How Photos and Letters Help Shape the Story of Your Life

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If you’re like the millions of Americans who watched fireworks and attended parades this 4th of July, you probably took a few pictures to memorialize the day: shots of your dad manning the barbeque, your popsicle toting nephew toddling in the town parade, or even a perfect still of a fireworks display. Those photos are part of a story just as much as the words accompanying them. Writing the story of your life or your business is incomplete without pictures. They help provide context to your story and offer nuance where words simply cannot. But whether you have thousands of photos stored in the Cloud or a few dozen glued to ancient scrapbooks, the process can feel overwhelming. This week’s post focuses on gathering and organizing photos, letters, and other memorabilia and how they can help shape your story. 

STEP ONE: Digital doesn’t mean better

You may have thousands of images stored on your current smartphone, but how long have you had this phone? Are any photos stored on an old phone stashed in a drawer somewhere? Think back even further–what if you have “archival” DVDs or photo negatives with precious photos on them? Since technology keeps advancing, old formats become obsolete quickly, making it challenging to access data on those devices when you want them. With that in mind, the first step we recommend is to find the devices and disks holding your photos and then print them out. You may have to find a specialty camera or photo technician with the tools to extract them.

STEP TWO: Paper isn’t always safer


Once you’ve got paper copies of your digital photos, you’re all set, right? Sort of. You may also have to go through old photo albums to find the right pictures that complement the story of your life. Paper photographs aren’t going to become obsolete, but they can deteriorate, especially if you have old photo albums in various states of repair and disrepair. You may have some photos you’d like to use in your book, but if you pull them from the photo album, they could tear. One option is photographing the photos you want to use, resizing and editing them digitally, then printing new copies. This way, the originals remain preserved undisturbed, and you can reproduce the images in your book for future generations to enjoy.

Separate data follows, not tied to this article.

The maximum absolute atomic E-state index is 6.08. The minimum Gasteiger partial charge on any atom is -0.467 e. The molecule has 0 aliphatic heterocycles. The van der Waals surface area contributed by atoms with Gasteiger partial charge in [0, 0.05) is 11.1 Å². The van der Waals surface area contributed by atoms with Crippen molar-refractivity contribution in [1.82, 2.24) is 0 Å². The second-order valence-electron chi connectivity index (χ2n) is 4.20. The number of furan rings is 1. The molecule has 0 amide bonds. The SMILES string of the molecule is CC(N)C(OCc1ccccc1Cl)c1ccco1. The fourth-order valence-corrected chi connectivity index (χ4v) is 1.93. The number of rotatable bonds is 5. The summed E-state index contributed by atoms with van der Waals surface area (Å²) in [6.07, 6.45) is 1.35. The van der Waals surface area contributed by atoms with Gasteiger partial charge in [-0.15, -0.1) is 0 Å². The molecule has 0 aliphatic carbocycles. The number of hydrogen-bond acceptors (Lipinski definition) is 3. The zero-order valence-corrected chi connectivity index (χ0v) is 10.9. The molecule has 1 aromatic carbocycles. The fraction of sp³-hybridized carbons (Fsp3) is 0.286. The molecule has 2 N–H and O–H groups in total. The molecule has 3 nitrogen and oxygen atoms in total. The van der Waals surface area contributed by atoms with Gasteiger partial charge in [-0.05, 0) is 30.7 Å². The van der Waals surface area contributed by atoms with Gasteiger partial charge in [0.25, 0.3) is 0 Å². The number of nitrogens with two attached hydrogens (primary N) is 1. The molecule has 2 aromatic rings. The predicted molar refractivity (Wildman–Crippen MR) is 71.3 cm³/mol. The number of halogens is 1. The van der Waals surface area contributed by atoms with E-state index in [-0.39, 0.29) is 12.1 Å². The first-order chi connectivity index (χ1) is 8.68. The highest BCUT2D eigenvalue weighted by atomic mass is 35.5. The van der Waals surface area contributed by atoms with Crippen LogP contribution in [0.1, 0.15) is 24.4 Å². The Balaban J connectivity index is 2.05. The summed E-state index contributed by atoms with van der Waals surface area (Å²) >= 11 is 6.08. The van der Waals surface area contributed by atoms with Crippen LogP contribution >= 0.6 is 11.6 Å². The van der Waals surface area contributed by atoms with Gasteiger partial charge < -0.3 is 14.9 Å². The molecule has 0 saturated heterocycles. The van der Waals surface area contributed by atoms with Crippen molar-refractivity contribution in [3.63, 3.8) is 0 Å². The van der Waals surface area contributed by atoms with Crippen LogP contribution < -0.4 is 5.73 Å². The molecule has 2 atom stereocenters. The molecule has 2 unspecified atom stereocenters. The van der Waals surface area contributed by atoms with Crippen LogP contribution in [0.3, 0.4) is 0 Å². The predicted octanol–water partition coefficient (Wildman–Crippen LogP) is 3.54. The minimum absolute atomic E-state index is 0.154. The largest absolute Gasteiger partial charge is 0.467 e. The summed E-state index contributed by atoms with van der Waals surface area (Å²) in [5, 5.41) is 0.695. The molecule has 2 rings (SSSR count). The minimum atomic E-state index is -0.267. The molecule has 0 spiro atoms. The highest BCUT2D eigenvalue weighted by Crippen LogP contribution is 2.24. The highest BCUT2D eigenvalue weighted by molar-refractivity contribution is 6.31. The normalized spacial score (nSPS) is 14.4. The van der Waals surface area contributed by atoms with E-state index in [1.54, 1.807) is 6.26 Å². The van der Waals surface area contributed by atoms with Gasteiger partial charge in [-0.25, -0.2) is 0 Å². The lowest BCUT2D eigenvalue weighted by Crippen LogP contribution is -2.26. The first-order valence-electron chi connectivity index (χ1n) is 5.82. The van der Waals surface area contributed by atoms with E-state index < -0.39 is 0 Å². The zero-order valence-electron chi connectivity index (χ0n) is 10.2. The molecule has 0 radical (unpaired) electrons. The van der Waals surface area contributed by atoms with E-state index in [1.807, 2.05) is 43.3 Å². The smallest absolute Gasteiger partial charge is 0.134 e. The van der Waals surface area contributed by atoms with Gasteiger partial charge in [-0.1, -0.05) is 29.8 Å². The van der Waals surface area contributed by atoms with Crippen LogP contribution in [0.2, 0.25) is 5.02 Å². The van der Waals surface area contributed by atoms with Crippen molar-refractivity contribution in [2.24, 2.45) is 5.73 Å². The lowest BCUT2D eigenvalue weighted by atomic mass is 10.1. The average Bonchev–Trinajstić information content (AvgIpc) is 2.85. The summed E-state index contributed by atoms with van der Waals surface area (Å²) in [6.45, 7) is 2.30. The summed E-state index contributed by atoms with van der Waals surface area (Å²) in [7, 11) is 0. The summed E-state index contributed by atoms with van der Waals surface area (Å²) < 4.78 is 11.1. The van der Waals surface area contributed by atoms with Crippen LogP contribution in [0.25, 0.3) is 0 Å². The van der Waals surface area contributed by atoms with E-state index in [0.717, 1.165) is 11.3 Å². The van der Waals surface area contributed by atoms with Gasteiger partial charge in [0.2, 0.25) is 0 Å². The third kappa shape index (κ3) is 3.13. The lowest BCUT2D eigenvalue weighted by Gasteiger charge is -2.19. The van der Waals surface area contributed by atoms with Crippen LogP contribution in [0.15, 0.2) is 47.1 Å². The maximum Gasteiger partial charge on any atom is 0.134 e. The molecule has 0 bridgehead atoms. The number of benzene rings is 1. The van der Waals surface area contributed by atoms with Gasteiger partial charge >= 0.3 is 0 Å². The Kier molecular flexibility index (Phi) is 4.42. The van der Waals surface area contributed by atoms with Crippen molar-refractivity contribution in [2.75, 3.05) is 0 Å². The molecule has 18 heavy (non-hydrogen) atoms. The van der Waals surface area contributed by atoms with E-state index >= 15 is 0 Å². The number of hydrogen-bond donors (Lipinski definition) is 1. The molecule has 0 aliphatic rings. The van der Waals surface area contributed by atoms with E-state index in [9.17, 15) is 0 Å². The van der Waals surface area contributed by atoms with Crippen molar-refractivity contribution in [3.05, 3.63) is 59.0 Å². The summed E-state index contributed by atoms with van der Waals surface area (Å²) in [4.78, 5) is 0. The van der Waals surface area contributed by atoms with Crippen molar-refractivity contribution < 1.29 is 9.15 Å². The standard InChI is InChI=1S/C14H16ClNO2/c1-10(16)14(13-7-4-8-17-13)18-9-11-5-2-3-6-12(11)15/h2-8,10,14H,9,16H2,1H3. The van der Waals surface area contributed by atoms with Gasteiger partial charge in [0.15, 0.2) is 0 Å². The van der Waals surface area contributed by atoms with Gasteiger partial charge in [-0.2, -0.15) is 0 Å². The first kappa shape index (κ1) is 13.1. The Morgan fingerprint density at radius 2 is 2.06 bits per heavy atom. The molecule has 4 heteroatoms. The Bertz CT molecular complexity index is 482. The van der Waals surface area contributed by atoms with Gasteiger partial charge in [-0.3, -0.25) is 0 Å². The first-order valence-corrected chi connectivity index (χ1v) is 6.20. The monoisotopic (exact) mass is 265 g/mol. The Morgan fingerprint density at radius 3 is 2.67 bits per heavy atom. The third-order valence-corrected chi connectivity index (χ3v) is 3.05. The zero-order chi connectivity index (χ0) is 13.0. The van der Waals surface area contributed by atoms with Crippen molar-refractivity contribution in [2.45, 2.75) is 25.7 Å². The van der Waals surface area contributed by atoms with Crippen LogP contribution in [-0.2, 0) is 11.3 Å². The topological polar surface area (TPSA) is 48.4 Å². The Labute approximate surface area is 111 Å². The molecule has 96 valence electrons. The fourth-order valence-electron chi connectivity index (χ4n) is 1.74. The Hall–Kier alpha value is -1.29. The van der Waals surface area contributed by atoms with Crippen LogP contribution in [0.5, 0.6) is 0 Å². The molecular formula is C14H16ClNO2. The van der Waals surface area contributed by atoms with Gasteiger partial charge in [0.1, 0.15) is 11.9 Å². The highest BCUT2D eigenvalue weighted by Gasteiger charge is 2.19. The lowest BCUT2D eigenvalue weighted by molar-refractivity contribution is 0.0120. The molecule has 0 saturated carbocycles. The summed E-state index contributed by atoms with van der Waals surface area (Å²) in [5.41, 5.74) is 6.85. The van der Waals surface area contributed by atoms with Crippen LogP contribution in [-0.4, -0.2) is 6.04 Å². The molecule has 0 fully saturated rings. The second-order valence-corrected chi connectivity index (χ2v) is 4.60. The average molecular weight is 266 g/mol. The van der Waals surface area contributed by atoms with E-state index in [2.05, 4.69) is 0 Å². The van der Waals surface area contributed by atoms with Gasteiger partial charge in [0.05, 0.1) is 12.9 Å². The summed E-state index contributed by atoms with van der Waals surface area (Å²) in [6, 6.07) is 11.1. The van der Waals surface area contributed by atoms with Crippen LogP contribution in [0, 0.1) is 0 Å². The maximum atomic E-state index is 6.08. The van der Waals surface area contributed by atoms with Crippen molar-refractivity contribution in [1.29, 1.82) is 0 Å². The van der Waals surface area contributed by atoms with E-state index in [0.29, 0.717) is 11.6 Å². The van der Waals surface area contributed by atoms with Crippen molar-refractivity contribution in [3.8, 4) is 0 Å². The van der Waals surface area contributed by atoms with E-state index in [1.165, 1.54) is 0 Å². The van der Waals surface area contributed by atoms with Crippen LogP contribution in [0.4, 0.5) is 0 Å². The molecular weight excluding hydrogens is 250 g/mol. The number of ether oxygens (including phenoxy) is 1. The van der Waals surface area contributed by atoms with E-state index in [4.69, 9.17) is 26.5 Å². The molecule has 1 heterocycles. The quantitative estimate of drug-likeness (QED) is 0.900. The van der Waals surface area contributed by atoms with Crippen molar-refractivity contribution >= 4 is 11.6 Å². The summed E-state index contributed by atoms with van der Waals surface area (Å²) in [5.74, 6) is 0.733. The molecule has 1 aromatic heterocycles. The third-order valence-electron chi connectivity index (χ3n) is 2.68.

STEP THREE: Edit your selections

While it’s true that photos and letters can help shape the story of your life, you don’t want them to overwhelm the text, either. Suppose you have 2,000 photographs you want to include in your book. To determine whether those photos should make the cut, look at them critically and ask yourself the following questions:

  • Does this image or letter support my story? 
    • It may be a fantastic image, but if it’s not connected to your story, consider setting it aside for another book project.
  • Who is in this photo? 
    • Make sure the image you include lines up with the text accompanying it. 
  • Is this an engaging and interesting photo?
    • If you have the choice between using your mother’s stilted headshot from her days working at the travel agency or a shot of smiling as she scales the top of Machu Picchu, consider using the latter. Pictures with personality always add more depth and interest to a book. 
  • Does this image need editing?
    • Sometimes, a great photo can be marred by paper deterioration, scratches, or other marks. Photoshop is perfect for these types of edits. Generally speaking, any image with a low resolution (under 300 ppi)  will look blurry in print. But if you have no other options than a blurry picture, consider keeping the size small on the page so it doesn’t look too fuzzy. 

OPTIONAL STEP FOUR: Enlist professional help

You have the ability to insert photos throughout your book in your DIYBook Author Account, but sometimes you may want a little extra help. Enlist the services of a professional graphic designer, such as the ones here at DIYBook. A pro can help you determine which images will work best for your story and resize or edit them as necessary. A professional graphic designer can also distribute photos throughout your book to ensure a clean look and feel. 

Author Barabara Basbanes Richter, Founder of DIYBook
About the Author

Barbara Basbanes Richter founded DIYBook, an affordable and easy-to-use book writing program. She also founded In Ink Ghostwriting, a full-service ghostwriting firm helping politicians, pundits, scientists, CEOs, professional athletes, and others get their stories into print.

Under her own byline, Barbara’s writing has appeared in The Wall Street Journal, The New York Daily News, The Vineyard Gazette, Humanities, The Sewanee Review, Fine Books & Collections, Literary Features Syndicate, High Country News, Ravishly.com, Westchester Magazine, and other outlets.

Barbara is a fluent French speaker, and her translation from French to English of Mademoiselle de Malepeire was called a “clever, inspiring gem.”

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